“Your hand and your mouth agreed many years ago that, as far as chocolate is concerned, there is no need to involve your brain,” once wrote humor columnist Dave Barry, whose work has appeared in more than 500 newspapers in the United States and abroad.

It turns out Dave Barry is wrong, if attending the Los Angeles Luxury Chocolate Salon is any indication. To truly appreciate artisan chocolate, you can’t simply stuff your face, regardless of what your instincts tell you.

The event had its 13th annual anniversary on Sunday, Sept. 29 at the Pasadena Convention Center. From 10 a.m. to 3:30 p.m., the numerous booths and stations showcased chocolate tastings, demonstrations, and chef and author talks for curious souls interested in exploring chocolate-making further. It attracted no small amount of chocolatiers and aficionados.

Tickets sold out days before the Salon, and long lines made navigating towards the enticing chocolates on display difficult. Those who waited patiently, however, were duly rewarded with colorful samples and the opportunity to purchase the treats they enjoyed.

Michael’s Chocolates, run by California Culinary Academy and Ecole Chocolat graduate Michael Benner and his husband Curtis Wallis, was one of the first booths encountered when venturing past the sign. The initial line was long, and the crowd did not truly disperse until the waning minutes of the event. Curtis helped man the booth while Michael chatted up customers in line.

Their specialty: particularly shiny chocolate bon-bons. They were not available for sampling themselves, but Michael handed over small spoonfuls of the delicious ganache that filled them. Later, when he spoke to the small crowd huddled in the adjoining room, he explained the intricacies behind his craft.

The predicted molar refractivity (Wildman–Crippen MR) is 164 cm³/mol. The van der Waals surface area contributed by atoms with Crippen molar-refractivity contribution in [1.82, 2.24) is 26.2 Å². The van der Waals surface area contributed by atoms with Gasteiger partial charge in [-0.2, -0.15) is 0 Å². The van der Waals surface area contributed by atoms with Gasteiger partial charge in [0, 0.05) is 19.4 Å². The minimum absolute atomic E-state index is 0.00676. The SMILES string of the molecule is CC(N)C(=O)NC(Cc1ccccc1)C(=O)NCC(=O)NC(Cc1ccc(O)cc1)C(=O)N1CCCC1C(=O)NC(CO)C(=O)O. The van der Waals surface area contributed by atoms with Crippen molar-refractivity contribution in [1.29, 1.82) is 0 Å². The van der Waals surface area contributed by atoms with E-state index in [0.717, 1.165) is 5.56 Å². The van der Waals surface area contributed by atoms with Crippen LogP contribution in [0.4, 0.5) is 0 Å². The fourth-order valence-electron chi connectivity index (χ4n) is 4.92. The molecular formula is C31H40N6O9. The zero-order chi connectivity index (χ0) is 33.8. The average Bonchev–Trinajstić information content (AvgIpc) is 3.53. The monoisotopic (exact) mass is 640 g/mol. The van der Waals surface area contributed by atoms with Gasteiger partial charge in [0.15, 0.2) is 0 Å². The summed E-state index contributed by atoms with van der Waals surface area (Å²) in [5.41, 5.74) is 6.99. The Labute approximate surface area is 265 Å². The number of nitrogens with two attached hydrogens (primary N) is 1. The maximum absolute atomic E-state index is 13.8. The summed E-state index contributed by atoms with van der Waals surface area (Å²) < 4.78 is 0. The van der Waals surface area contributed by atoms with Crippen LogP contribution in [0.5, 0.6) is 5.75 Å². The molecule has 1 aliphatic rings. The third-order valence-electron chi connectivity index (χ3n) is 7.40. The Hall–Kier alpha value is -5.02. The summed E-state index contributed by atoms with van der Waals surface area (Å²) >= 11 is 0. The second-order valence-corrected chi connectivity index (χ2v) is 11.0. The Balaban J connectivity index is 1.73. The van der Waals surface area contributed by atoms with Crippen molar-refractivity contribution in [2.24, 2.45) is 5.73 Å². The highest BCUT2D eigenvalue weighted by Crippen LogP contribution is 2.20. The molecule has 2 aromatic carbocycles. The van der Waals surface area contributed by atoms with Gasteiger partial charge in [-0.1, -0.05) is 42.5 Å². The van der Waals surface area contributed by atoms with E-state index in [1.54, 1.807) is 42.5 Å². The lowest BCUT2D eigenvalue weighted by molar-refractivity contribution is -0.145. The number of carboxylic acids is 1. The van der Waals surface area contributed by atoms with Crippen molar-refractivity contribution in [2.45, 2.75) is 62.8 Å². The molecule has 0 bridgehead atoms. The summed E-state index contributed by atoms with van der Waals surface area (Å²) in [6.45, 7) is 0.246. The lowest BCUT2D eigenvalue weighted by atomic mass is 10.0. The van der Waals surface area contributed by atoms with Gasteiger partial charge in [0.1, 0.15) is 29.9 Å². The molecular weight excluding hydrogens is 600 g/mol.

“Chocolate is very sensitive to humidity, temperature — everything. The rotation of the sun in space, whether it’s a Thursday… chocolate is very, very tempermental,” said Benner. “People look at my bonbons and say ‘wow, they are very, very shiny’ —  that is when chocolate is in proper temper — meaning the cocoa butter in the chocolate, because that’s what you’re tempering. In my case, it’s sprayed in color on the outside. With someone else’s case it’s just chocolate in a mold.”

Another notable booth belonged to Raphio Chocolate, on the opposite side of the room. They offered samples of the unroasted beans that went into their award-winning chocolates, which they also provided samples of. From Ecuador, Madagascar, and Tanzania, their chocolates are full of complex flavors and best enjoyed slowly. Their meyer lemon olive oil chocolate is a Good Food Award winner, as well as vegan and gluten-free. Luckily, the last package was available to try. Unfortunately,  the Espresso Crunch sold out within the first two hours and the wait in line itself was a good 30 minutes.

VeneCacao, a Venezuelan confectionery enterprise, offered bonbon desserts which looked like they belonged in a rock and mineral set. Fortunately, they don’t taste like polished stones, and come in white, milk, and dark varieties, each with differing levels of delicious sweetness. 

There were some unique chocolatey twists and some less conventional products: a perfumer offered free chocolate perfume “smells” and chocolate barbecue sauce was for sale. There were also plenty of vendors offering non-chocolate products such as wines, fresh produce, tea therapy, and even chip dips.

The Los Angeles Chocolate Salon is undoubtedly a great place to learn about and indulge in the finest artisan chocolate. If chocolate piques your interest, make sure to book early and come with an appetite.


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